By Alfredo Guevara, Trade Finance Section, Investment and Economic Division, DFAT
The most interesting opportunities we get as DFAT officers are not always found behind a desk in Canberra. Earlier this year I had the opportunity to accompany Simon Newnham, Australia’s APEC Ambassador and First Assistant Secretary of the Investment and Economic Division, on a visit to Tokyo. As part of that visit, Simon addressed a Symposium hosted by Japan’s Research Institute of Economy, Trade and Industry (RIETI) and the Australian National University (ANU).
Simon spoke about the deep relationship between our two countries, tracing an arc from the 1957 Commerce Agreement, which established the cornerstone of our bilateral relationship, to the bold steps taken towards closer economic integration under the Economic Partnership Agreement (JAEPA), to the recent signing of the TPP-11 – a watershed moment for open markets.
Indeed, our shared goals are remarkably aligned. These goals were recently outlined in Australia’s Foreign Policy White Paper and Japan’s own Free and Open Indo-Pacific Strategy, particularly the welfare and stability of our Indo-Pacific region, underpinned by open economies and the rule of law.
Simon went on to outline that, while the outlook for our bilateral future was bright, there were some genuine reasons for concern. Protectionist trade policies are on the rise in some parts of the world and this has led some to fear the response might be damaging cycles of retaliation.
However, while these risks may be on the rise, there are some compelling arguments why things may not be as dire as they seem.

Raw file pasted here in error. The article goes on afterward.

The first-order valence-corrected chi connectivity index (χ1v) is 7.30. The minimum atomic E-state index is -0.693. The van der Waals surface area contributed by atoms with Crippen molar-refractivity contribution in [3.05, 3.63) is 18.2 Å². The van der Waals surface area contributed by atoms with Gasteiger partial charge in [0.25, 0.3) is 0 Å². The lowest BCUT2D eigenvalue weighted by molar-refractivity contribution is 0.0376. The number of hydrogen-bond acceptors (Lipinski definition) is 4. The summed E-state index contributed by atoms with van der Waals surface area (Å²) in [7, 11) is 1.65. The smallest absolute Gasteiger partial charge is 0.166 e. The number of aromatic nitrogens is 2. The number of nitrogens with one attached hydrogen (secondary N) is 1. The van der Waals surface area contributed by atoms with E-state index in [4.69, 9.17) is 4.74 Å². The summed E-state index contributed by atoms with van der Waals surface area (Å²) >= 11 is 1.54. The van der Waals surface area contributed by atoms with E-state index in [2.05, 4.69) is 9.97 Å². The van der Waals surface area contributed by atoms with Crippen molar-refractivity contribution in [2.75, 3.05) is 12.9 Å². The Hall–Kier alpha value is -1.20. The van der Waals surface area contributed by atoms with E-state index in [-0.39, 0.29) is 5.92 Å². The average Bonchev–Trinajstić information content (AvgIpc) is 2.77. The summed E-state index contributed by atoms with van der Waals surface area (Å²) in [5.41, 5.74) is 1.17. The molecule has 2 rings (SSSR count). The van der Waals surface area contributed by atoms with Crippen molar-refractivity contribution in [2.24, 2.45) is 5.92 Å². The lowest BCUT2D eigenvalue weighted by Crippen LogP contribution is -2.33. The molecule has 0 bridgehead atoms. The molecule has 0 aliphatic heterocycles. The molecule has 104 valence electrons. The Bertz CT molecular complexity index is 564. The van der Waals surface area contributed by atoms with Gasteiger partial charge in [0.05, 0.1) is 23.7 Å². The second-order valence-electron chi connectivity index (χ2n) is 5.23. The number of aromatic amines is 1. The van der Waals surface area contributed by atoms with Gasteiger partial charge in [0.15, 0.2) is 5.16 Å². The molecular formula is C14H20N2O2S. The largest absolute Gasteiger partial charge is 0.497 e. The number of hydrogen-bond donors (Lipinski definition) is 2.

Despite the recent rise of protectionism, the global economic landscape remains strong and any sense some may have of a protectionist contagion is sometimes overblown. In fact, most people in Australia and elsewhere maintain a positive view of trade. We were also reminded that the consequences of a global shift to protectionism are well known and our knowledge and institutions mean we are better prepared.
Simon further emphasised that, while others may have stepped back, countries like Japan and Australia are stepping forward. The US withdrawal from the Trans Pacific Partnership was disappointing, but we pushed on together and will look to expand future membership of the TPP-11.
I think this highlights the importance of the work of our overseas Embassies, Consulates and missions in building and sustaining Australia’s key relationships abroad. It was also a particularly strong point to make to an audience in Japan. That is, in the face of challenges, like-minded countries have not shrunk back. Australia and Japan now need to maintain momentum progressing regional economic integration.
As Simon stressed, shared interest in protecting the global economic system means we need to capture momentum from the signing of the TPP-11 and look to shared leadership in the WTO, G20 and APEC (where the ‘habits of consultation’ over three decades see practical, voluntary and cooperative steps taken towards regional economic integration). This includes pursuing other quality trade agreements, including RCEP and the Pacific Alliance, with an eye towards an eventual Indo-Pacific wide FTA. I look forward to seeing these aspirations fulfilled as I progress in my career at DFAT.
The Ambassador’s remarks came at a particularly interesting and challenging time for the global trading system. An uptick in trade frictions, including robust global discussions underway on the implications of US tariffs on steel and aluminium, even as we boarded the plane, made clear this trip would be an interesting one.
The Symposium audience of some 150 attendees included local academics, government officials, Tokyo-based foreign diplomats, and members of Japan’s private sector. All were keen to hear what Japan and Australia would do to address some of the challenges to the global trade order.
Alfredo is a policy officer working on trade finance in the Investment and Economic Division at the Department of Foreign Affairs and Trade.